Ossie Davis plays the football coach. He has one big scene, done almost entirely in one shot, giving the locker room speech to the team before the Homecoming game. He does it not like a typical coach but like a reverend on a heavy preaching high, and this juxtaposition of religious and sports ritual says something, I think. I didn’t even notice until I listened to the commentary that the entire game scene never shows any football – just the cheering, chanting fans, the marching band, the cheerleaders, the players on the sidelines, the scoreboard, and the disappointed coach. I don’ t know if that was a budget-saving initiative or done entirely for artistic reasons, but it totally works.

Jackson’s scene is short but memorable: he’s sort of the leader of a group of townies who get in an argument with Dap and the boys at a KFC. (Who was it that sampled this, and another scene with Julian? I want to say Public Enemy.) This was when Jackson was still a serious drug addict, but as a young man he’d actually been alot like Dap. Like Lee, he went to Morehouse, which is where he became interested in acting. He was also an activist, in fact he was one of a group of students who held members of the board of trustees hostage to protest some school policies, and was convicted of unlawful confinement and suspended for two years. Then he came back.

The part that dates the movie in a negative way is during a big event where the different groups taunt each other with step routines. Dap and friends have one where they repeatedly call the Gammas “fags.” Society in general was more casually homophobic back then, but this scene stretches it out more uncomfortably long than you’d expect. Then on both the director and cast commentary tracks they just laugh during the scene and don’t say anything about it.

It’s alot of standalone scenes like that and a variety of things going on with so many different characters, and then eventually it reaches a climax that’s pretty similar to the one in SHE’S GOTTA HAVE IT. In that one a seemingly nice character suddenly shows his ugly true colors by raping the female lead. This time maybe it’s not technically rape because Jane tells Half Pint to do it. But there’s no question that he’s a fuckin scumbag. She’s coerced by her asshole boyfriend Julian, who convinces her she has to have sex with Half Pint to prove herself to the fraternity. Half Pint clearly knows it’s wrong because he at first refuses to do it and keeps telling her she doesn’t have to. But then when she says she wants to he apparently has no problem going through with it despite the fact that she’s been crying at the very idea of it and looks repulsed when he even kisses her on the cheek. And she comes out looking devastated, hair and makeup messed up as if she got attacked.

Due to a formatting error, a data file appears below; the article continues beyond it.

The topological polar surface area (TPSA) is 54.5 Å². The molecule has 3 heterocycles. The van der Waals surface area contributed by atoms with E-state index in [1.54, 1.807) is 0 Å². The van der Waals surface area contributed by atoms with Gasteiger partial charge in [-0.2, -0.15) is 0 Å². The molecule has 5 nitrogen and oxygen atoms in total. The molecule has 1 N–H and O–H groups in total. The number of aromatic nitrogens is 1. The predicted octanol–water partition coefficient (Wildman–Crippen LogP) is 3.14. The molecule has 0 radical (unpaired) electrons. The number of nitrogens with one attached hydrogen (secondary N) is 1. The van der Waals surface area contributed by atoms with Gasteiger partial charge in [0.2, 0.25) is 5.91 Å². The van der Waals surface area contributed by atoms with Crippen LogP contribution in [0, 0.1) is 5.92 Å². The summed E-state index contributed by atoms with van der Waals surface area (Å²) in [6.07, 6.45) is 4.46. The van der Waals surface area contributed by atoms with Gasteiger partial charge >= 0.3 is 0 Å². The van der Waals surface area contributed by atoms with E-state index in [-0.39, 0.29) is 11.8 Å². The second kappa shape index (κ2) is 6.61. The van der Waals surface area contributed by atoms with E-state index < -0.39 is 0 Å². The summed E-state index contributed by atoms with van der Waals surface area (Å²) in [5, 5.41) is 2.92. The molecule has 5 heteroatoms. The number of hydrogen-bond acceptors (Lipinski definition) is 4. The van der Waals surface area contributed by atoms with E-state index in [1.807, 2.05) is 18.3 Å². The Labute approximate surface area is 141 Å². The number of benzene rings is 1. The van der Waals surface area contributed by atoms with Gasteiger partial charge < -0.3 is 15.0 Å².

But in this one it’s less jarring than in SHE’S GOTTA HAVE IT, because this is one of the things the movie is all about. Though the act happens off screen this time it puts an ugly face on the casual sexism they’ve been tossing around for the whole movie, chanting “pass the pussy” as if it’s a fun time and not an implication of gang rape (Lee says on the commentary that’s a real fraternity chant).

The way the Gammas treat the women of the Gamma Rays has been a theme since pretty much the start of the movie. There’s a funny scene where the Gamma Rays have a meeting about the party they’ve been told to throw for the men, and how they’ll be allowed to do it if they clean up the frat house first. Then they ask if they’re paying for it or the men, and decide that it’s “common sense” that since they’re the ones throwing the party they have to pay for it. They’re completely victimized by the Gammas but they just accept that as the Greek system. The one woman who questions it gets immediately brushed off.